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Sodium Nitrate Vs. Sodium Nitrite

author image Kirstin Hendrickson
Kirstin Hendrickson is a writer, teacher, coach, athlete and author of the textbook "Chemistry In The World." She's been teaching and writing about health, wellness and nutrition for more than 10 years. She has a Bachelor of Science in zoology, a Bachelor of Science in psychology, a Master of Science in chemistry and a doctoral degree in bioorganic chemistry.
Sodium Nitrate Vs. Sodium Nitrite
Vacuum sealed piece of meat. Photo Credit Siri Stafford/Digital Vision/Getty Images

Sodium nitrate and sodium nitrite are two food preservatives with very similar chemical formulas, but different properties in the body. Sodium nitrate, with the formula NaNO3, helps prevent bacterial colonization of foods. Sodium nitrite, with the formula NaNO2, is a strong oxidizing agent used as a meat preservative. The two compounds have different uses outside food.

Sodium Nitrite Chemistry

According to the "CRC Handbook of Chemistry and Physics," sodium nitrite is a solid white salt that decomposes at high temperature. It's a powerful oxidizing agent, meaning that it can take electrons from other chemicals. Because chemical bonds are made of electrons, oxidizing a chemical often causes it to react, fall apart, or rearrange. This is the basis for sodium nitrite's utility as a preservative--it oxidizes molecules of life in bacteria, preventing the bacteria from colonizing food.

Sodium NItrate Chemistry

The "CRC Handbook of Chemistry and Physics" explains that sodium nitrate is also a crystalline white powder, but that it is more heat stable than sodium nitrite. Like sodium nitrite, it's an oxidizing agent, and when it oxidizes a chemical, one of the products of the reaction is sodium nitrite. As such, adding sodium nitrate to food is tantamount to adding sodium nitrite, particularly because the gut creates conditions for conversion of nitrate into nitrite.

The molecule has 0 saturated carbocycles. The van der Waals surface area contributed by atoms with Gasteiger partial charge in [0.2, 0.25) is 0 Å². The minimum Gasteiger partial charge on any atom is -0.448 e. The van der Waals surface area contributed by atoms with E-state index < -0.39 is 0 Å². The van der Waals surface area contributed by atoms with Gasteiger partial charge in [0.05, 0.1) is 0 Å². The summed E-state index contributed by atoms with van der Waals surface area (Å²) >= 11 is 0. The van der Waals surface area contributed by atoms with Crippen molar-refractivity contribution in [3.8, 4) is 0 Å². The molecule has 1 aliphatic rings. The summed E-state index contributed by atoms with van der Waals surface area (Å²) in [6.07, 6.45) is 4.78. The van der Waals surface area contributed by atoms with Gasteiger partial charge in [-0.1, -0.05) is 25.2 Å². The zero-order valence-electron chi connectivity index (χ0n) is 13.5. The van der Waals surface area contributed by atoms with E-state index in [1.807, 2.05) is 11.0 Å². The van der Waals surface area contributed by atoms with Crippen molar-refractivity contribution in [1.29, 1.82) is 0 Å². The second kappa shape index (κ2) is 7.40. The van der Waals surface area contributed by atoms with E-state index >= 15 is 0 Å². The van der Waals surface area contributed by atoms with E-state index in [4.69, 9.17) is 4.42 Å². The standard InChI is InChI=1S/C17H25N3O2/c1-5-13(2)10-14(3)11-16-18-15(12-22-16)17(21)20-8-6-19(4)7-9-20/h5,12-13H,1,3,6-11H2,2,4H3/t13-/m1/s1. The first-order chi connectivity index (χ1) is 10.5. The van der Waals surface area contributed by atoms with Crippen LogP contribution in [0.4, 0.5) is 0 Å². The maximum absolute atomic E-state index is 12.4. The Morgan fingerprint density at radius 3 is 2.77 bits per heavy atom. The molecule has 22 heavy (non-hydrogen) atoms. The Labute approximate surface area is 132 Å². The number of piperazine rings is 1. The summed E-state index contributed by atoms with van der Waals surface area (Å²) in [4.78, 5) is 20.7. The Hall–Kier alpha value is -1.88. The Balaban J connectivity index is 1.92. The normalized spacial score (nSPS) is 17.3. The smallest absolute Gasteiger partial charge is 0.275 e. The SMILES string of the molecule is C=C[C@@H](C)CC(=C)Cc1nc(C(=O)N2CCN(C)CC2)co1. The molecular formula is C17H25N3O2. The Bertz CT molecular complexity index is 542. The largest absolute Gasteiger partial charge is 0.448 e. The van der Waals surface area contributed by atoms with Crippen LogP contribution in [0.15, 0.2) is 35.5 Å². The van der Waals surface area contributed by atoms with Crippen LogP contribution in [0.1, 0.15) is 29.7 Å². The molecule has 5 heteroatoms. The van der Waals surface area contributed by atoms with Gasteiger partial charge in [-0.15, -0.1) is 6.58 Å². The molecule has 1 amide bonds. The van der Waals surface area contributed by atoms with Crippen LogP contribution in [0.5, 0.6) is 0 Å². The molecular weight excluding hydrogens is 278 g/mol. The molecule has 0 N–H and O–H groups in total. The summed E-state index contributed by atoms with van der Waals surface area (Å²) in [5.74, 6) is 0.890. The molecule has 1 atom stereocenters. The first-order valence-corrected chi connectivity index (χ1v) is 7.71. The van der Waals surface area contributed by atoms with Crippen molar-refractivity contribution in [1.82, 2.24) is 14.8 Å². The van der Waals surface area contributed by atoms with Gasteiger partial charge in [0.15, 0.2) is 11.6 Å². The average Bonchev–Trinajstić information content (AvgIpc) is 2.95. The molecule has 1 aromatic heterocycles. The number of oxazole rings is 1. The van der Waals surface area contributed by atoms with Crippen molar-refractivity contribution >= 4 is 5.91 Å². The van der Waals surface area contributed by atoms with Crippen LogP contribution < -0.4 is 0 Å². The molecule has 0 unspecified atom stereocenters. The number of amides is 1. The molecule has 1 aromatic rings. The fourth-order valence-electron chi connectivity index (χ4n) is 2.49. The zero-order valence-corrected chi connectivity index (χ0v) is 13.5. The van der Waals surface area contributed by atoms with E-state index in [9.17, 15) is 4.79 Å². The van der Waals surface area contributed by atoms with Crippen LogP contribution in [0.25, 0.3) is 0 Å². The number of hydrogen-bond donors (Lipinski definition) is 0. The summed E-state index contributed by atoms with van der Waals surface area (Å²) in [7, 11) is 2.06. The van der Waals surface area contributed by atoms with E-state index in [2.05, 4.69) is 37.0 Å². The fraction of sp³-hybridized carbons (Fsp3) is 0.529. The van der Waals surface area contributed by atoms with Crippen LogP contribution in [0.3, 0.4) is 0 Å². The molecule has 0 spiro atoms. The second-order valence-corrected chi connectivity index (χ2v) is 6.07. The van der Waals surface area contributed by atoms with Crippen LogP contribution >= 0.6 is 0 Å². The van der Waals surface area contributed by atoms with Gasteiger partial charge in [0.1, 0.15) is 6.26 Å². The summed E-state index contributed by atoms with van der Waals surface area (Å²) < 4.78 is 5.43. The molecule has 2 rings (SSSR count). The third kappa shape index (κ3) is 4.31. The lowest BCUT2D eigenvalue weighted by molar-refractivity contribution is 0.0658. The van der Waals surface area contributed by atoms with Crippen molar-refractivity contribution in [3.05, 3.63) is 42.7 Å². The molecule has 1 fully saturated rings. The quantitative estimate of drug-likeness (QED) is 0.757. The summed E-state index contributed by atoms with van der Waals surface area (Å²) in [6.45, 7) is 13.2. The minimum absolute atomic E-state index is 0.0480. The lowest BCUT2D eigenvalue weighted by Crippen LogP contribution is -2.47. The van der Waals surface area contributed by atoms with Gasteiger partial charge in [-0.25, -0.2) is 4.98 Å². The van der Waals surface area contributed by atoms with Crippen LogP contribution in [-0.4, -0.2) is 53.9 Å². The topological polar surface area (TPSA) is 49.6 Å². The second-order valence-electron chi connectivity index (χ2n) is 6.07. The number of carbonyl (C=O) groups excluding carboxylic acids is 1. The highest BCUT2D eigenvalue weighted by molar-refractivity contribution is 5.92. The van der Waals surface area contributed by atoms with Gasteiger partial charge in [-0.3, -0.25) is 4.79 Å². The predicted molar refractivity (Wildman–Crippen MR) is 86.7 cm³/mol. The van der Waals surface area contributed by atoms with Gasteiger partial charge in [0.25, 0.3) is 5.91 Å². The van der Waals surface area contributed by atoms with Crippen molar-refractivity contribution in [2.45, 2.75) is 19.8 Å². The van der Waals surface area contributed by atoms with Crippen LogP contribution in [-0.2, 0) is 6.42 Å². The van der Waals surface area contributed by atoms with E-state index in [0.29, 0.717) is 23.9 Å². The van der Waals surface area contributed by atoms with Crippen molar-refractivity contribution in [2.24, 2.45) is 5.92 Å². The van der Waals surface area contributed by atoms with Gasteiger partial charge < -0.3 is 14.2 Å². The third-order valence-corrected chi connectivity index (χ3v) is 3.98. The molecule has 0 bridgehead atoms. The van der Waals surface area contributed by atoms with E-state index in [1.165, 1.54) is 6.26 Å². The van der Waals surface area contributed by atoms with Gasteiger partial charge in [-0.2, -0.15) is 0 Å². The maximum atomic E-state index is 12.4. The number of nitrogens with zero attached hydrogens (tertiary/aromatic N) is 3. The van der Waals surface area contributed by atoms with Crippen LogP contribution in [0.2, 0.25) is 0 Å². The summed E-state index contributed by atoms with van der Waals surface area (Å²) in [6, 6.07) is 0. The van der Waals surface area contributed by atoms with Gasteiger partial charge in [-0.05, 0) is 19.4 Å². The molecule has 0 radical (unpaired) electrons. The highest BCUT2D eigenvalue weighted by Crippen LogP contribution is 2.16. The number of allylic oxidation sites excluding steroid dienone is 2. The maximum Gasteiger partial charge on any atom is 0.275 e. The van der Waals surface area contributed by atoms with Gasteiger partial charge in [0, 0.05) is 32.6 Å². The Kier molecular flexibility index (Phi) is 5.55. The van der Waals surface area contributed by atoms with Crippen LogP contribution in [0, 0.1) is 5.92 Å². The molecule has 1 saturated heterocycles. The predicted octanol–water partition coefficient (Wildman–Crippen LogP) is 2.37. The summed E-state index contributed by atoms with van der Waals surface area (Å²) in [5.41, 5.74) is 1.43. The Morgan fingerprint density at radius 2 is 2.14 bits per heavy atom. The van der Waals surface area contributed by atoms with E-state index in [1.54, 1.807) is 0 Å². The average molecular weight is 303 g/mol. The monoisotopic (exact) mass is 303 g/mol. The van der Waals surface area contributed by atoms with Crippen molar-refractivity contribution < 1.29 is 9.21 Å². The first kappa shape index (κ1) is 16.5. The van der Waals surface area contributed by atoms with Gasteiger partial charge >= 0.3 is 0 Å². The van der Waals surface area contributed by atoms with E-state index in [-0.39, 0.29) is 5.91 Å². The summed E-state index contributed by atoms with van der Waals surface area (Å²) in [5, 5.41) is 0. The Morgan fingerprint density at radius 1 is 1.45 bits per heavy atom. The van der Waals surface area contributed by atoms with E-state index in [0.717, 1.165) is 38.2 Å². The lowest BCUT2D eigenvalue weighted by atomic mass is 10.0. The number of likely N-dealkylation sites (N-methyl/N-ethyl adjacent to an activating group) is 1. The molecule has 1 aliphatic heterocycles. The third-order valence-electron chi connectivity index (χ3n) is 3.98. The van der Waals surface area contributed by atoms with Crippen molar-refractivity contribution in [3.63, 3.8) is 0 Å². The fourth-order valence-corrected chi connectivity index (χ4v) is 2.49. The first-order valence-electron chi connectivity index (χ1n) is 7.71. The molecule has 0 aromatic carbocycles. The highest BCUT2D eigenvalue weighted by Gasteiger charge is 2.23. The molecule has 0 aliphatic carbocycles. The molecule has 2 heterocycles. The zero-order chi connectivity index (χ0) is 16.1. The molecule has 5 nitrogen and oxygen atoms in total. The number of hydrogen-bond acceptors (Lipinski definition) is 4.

Aside from acting as a food preservative, sodium nitrate has utility in several other applications. It's more commonly called "saltpeter," and is one of the main ingredients in gunpowder and explosives. Nitrate salts also have applications as chemical fertilizers, since they provide sources of nitrogen to growing plants. Industrially, it's used to make nitric acid, explain Drs. Penny Le Couteur and Jay Burreson in their book "Napoleon's Buttons."


One of the problems associated with nitrite salts -- and therefore nitrate salts, since they're converted to nitrite salts -- in food is that the nitrate salts can react to form compounds called nitrosamines, which are carcinogens. Nitrosamines form when nitrites react with other nitrogen-containing compounds called secondary amines, which are the major constituents of proteins. Since nitrites most often occur as meat preservatives, this means that nitrite-cured meat contains the necessary ingredients for nitrosamine production.

Expert Insight

In general, the American Medical Association has found that the concentrations of nitrites in normal quantities of preserved meats aren't sufficient to cause cancer. However, they also report that nitrites lead to formation of modified hemoglobin proteins, where hemoglobin is the structure in red blood cells that carries oxygen to the tissues. When nitrites modify hemoglobin, they produce methemoglobin, which isn't able to carry oxygen. This can lead to cellular oxygen deficiencies.

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